Incoming WMA messages are initially stored on the device's Subscriber Identity Module (SIM) card, and removed from the SIM as they're delivered to the application. Message persistence at the application level is the developer's responsibility. To add message persistence to your application you must serialize and deserialize the message payloads, and use the Record Management System (RMS) API to manage a local store.

About Segmentation and Reassembly

Some transports impose a limit on the size of a single message or on the number of segments that compose a message. Segmentation and reassembly (SAR) is a feature of some low-level transports that concerns breaking a large message into a number of smaller sequential, ordered segments, or transmission units. For example, a message sent on the SMS network is typically limited to 160 GSM 7-bit encoded characters or 140 binary 8-bit bytes; to send a longer message you must segment it. Reassembly is the opposite of segmentation: putting those smaller, related segments back together into a single message.

The WMA 2.0 specification mandates that WMA-based SMS implementations must support at least three SMS-protocol segments for a single message. Some implementations may support more, but applications will be more portable if they adhere to the three-segment limit, and refrain from sending messages that are larger than 456 GSM 7-bit encoded characters, 198 double-byte characters, or 399 binary bytes; see WMA 2.0 Appendix A.1.2 "Message Payload Concatenation" for more information. Sending a larger message may result in an IOException. Note that for MMS messages, SAR is handled differently, and the size limitation is not as restrictive. Individual message parts can be kilobytes in size. A SizeExceededException will result if an MMS message part is larger than the available memory, or than the supported size.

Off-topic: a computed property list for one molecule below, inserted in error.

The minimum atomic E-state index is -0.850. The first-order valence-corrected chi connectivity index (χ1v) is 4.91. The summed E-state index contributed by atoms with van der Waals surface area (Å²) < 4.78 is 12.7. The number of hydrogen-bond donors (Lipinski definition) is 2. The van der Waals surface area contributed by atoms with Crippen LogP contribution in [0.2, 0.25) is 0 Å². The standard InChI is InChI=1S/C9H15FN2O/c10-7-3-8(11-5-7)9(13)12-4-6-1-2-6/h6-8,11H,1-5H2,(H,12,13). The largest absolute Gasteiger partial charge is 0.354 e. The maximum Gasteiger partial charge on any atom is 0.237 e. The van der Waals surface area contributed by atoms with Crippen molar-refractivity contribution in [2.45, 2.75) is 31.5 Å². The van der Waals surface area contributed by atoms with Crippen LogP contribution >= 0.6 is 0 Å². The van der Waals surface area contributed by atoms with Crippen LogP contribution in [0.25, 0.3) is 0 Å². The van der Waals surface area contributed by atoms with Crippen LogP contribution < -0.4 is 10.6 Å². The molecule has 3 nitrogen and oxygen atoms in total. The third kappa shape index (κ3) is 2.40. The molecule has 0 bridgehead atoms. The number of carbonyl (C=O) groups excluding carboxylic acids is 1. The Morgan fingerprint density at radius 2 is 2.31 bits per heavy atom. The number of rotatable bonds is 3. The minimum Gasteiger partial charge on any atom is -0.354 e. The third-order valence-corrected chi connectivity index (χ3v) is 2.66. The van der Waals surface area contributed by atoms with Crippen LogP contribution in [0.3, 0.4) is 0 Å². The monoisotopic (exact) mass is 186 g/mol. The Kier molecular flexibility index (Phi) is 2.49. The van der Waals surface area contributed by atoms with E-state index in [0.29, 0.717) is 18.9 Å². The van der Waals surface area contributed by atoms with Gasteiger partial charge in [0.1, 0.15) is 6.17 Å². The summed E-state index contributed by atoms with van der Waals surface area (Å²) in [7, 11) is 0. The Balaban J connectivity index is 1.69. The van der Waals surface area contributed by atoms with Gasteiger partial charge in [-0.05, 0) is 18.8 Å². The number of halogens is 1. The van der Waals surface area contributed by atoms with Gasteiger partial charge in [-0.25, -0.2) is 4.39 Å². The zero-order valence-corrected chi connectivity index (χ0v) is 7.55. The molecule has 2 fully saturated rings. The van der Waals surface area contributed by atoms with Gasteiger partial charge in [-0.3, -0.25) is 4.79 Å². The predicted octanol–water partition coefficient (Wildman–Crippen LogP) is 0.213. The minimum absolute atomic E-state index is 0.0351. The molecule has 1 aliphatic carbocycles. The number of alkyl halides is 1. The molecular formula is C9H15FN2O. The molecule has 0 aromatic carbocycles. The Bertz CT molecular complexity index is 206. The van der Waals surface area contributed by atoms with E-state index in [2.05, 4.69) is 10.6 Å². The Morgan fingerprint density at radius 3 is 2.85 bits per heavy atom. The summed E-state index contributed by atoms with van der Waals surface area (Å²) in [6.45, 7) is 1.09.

To help you deal with SMS message segmentation, WMA provides a method called MessageConnection.numberOfSegments(), which provides segmentation information for a Message before you send it with MessageConnection.send(). The numberOfSegments() method returns the number of segments it will take to send a message, or 0 if the message can't be sent. Let's look at a modified version of sendTextMessage() that uses numberOfSegments():

...
Message msg = ...;
int segcount = mc.numberOfSegments(msg);
if (segcount == 0) {
    // can't send, alert the user
    alertUser(SEGMENTATIONERROR);
}
...
 

With the information you get from numberOfSegments() you can also warn the user about higher costs of sending longer messages. For example, sending a short message might cost 5 cents, while sending a large message in three segments might cost 15 cents. Users who want to control costs will welcome the opportunity to cancel longer messages.

System Properties

The WMA 2.0 defines two system properties to retrieve the address of the Short Message Service Center (SMSC) and the Multimedia Message Service Center (MMSC):